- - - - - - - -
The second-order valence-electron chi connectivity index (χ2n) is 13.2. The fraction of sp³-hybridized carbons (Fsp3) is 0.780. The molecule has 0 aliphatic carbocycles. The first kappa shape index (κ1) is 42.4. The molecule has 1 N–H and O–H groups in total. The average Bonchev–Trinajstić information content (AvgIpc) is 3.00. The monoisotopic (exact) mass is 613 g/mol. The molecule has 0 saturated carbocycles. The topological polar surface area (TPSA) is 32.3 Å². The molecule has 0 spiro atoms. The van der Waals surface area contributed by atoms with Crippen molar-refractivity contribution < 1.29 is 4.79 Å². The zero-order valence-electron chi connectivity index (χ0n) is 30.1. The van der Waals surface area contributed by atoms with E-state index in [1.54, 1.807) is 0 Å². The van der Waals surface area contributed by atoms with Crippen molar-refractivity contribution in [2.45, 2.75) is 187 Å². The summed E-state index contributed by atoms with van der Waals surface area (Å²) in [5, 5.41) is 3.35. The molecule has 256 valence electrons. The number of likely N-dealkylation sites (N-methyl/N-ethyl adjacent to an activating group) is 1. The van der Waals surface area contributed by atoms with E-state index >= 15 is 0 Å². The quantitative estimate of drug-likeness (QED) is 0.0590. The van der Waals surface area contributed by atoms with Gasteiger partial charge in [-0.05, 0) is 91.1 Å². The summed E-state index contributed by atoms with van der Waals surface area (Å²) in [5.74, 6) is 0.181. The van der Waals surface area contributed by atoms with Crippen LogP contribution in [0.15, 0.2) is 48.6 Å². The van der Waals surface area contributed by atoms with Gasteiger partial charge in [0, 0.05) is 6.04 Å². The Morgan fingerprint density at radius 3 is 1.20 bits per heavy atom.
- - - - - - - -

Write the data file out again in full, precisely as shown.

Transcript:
The second-order valence-electron chi connectivity index (χ2n) is 13.2. The fraction of sp³-hybridized carbons (Fsp3) is 0.780. The molecule has 0 aliphatic carbocycles. The first kappa shape index (κ1) is 42.4. The molecule has 1 N–H and O–H groups in total. The average Bonchev–Trinajstić information content (AvgIpc) is 3.00. The monoisotopic (exact) mass is 613 g/mol. The molecule has 0 saturated carbocycles. The topological polar surface area (TPSA) is 32.3 Å². The molecule has 0 spiro atoms. The van der Waals surface area contributed by atoms with Crippen molar-refractivity contribution < 1.29 is 4.79 Å². The zero-order valence-electron chi connectivity index (χ0n) is 30.1. The van der Waals surface area contributed by atoms with E-state index in [1.54, 1.807) is 0 Å². The van der Waals surface area contributed by atoms with Crippen molar-refractivity contribution in [2.45, 2.75) is 187 Å². The summed E-state index contributed by atoms with van der Waals surface area (Å²) in [5, 5.41) is 3.35. The molecule has 256 valence electrons. The number of likely N-dealkylation sites (N-methyl/N-ethyl adjacent to an activating group) is 1. The van der Waals surface area contributed by atoms with E-state index >= 15 is 0 Å². The quantitative estimate of drug-likeness (QED) is 0.0590. The van der Waals surface area contributed by atoms with Gasteiger partial charge in [-0.05, 0) is 91.1 Å². The summed E-state index contributed by atoms with van der Waals surface area (Å²) in [5.74, 6) is 0.181. The van der Waals surface area contributed by atoms with Crippen LogP contribution in [0.15, 0.2) is 48.6 Å². The van der Waals surface area contributed by atoms with Gasteiger partial charge in [0, 0.05) is 6.04 Å². The Morgan fingerprint density at radius 3 is 1.20 bits per heavy atom.